To clarify in greater detail the clinical factors, other than the type of gastrectomy which was identified as a significant factor as shown above, that may affect the postoperative QOL of gastrectomy patients, subgroup analysis was conducted for each type of gastrectomy. Like in the analysis for the type of gastrectomy, overall, “symptoms” and “ability for working” were found to have a significant influence on all the QOL outcome measures with medium effect sizes (β≥ 0.3) in both the TG and DG groups (although only the effect size on the “MCS” in the DG group was β= 0.289). In addition, “necessity for additional meals” significantly affected on the “dissatisfaction for daily life SS” with a small effect size (β≥ 0.1) in both the TG and DG groups. “Age” also significantly affected on all the QOL outcome measures with small effect sizes (β≥ 0.1) in the TG group. However, in the DG group, “age” was not significant, or had very small effect sizes even in case it was significant, suggesting that “age” had any clinically meaningful influence. “Sex”, “postoperative period” and “change in body weight” had an effect size of β< 0.09 on all the QOL outcome measures in both groups, and while the influence was statistically significant in some cases, it was not clinically meaningful. Like in the analysis for the type of gastrectomy, overall, R2 was greatest for the “dissatisfaction for daily life SS”, followed by that for the “PCS” and “MCS”, with large effect sizes and significant influences on all the integrated QOL outcome measures (Table 5).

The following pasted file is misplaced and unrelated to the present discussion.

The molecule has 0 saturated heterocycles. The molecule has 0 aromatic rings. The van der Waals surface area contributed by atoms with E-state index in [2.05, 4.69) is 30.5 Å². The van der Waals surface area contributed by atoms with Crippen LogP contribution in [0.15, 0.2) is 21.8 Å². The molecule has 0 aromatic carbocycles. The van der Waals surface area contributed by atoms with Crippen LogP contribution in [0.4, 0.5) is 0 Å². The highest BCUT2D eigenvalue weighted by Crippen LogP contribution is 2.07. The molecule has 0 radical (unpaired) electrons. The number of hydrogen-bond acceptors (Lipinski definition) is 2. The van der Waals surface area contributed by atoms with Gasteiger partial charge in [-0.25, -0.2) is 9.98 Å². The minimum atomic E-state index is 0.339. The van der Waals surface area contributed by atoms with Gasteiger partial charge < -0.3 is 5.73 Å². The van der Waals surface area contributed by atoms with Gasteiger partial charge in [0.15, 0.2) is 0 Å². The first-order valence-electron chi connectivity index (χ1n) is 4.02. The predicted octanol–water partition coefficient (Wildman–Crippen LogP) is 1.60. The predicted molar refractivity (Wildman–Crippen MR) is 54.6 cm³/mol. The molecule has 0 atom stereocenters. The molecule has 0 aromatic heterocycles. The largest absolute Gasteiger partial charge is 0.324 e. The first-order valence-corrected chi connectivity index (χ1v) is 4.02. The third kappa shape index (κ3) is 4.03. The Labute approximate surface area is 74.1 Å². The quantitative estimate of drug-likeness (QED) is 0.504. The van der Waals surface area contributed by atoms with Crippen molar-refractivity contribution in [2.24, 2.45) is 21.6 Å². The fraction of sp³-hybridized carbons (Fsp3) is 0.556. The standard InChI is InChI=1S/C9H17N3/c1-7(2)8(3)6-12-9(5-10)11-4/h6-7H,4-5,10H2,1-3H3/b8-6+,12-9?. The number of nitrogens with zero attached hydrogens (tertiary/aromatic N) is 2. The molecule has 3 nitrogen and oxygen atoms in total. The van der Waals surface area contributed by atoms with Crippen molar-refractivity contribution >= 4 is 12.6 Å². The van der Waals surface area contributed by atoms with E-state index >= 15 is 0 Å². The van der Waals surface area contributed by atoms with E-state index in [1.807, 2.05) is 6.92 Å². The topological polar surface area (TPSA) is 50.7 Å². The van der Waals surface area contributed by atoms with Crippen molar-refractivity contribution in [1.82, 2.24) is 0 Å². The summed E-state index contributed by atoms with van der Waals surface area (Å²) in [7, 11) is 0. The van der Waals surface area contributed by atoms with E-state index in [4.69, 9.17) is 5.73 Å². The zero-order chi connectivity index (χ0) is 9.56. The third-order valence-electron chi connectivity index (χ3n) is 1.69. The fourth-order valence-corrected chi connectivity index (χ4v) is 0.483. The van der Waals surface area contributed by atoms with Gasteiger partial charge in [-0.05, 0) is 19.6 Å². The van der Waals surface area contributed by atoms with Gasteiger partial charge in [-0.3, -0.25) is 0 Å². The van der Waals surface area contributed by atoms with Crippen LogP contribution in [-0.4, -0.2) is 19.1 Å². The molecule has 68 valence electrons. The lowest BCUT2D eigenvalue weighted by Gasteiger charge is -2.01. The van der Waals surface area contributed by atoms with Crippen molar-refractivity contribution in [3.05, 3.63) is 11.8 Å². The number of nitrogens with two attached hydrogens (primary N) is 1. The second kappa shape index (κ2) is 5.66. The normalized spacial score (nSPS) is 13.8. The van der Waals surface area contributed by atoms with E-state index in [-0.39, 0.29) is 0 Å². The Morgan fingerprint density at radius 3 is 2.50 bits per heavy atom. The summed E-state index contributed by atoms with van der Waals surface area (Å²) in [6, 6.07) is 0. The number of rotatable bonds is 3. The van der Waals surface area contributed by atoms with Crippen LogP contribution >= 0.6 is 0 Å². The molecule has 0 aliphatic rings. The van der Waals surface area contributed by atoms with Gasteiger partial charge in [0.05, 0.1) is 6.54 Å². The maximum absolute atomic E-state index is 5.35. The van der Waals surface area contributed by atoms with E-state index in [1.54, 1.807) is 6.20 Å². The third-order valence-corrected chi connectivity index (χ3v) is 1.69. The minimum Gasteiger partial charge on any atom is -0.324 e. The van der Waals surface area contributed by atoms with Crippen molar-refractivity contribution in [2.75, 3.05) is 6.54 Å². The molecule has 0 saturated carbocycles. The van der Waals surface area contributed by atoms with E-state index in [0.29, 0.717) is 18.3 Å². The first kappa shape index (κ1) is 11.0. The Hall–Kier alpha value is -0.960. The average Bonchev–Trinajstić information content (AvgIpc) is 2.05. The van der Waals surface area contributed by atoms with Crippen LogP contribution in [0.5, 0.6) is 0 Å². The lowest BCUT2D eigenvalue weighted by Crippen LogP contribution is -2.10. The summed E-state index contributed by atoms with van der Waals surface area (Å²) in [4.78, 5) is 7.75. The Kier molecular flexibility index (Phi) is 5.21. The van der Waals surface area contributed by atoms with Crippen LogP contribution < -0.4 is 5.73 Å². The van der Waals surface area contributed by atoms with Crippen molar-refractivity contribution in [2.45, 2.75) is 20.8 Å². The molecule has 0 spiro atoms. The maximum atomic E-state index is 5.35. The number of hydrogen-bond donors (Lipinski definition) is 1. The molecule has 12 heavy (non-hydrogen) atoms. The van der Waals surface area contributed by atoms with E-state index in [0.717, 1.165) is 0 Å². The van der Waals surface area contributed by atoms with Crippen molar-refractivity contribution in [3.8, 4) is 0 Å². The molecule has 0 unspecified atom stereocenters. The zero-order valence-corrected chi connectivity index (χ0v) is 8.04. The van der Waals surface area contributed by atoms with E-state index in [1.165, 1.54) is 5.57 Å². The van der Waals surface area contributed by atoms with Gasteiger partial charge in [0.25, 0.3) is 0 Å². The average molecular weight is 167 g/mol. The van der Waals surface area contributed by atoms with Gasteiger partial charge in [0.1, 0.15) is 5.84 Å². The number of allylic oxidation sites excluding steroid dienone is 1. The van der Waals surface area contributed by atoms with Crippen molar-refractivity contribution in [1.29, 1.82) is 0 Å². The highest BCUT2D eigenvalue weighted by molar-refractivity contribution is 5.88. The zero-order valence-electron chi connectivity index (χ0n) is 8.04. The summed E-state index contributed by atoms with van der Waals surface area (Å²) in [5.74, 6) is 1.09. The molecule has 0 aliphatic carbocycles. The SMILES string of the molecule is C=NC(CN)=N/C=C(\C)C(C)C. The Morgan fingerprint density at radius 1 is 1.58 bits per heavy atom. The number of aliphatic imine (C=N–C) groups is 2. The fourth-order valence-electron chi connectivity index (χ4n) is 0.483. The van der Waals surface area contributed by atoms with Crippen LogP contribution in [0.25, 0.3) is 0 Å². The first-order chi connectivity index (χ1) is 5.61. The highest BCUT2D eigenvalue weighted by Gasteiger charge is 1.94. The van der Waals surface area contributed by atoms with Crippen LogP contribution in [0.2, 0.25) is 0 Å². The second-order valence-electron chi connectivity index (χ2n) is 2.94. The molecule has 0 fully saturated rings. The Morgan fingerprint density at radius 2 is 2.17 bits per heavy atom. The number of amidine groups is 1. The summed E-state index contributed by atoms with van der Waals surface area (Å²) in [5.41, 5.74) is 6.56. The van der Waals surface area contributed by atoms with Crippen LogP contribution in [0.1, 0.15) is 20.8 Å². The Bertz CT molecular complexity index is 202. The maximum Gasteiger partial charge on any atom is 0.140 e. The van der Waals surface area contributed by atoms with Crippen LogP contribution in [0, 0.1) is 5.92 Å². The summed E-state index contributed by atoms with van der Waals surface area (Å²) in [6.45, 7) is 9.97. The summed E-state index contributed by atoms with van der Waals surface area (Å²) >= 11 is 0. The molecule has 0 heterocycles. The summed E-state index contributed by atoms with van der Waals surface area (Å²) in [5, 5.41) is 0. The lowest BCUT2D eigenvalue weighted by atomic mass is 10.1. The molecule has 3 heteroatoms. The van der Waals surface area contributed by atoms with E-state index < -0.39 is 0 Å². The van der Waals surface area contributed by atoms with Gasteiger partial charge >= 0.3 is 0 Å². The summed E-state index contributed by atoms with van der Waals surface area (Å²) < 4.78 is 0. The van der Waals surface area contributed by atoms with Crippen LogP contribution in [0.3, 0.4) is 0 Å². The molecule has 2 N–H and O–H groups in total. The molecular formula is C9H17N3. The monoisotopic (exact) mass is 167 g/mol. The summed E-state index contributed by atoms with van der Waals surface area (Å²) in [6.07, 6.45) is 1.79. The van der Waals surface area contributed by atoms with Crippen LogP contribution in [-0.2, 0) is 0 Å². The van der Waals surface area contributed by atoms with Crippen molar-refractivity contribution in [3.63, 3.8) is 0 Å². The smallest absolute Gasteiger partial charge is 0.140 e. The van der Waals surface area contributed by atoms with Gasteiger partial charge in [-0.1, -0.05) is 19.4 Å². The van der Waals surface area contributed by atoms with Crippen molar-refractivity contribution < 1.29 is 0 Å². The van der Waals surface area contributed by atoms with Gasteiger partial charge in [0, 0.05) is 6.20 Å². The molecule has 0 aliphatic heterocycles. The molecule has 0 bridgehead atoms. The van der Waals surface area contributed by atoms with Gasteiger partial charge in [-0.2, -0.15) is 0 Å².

Table 5 Clinical factors affecting quality of life in the patients after each of total or distal gastrectomy (Subgroup Multiple Regression Analysis).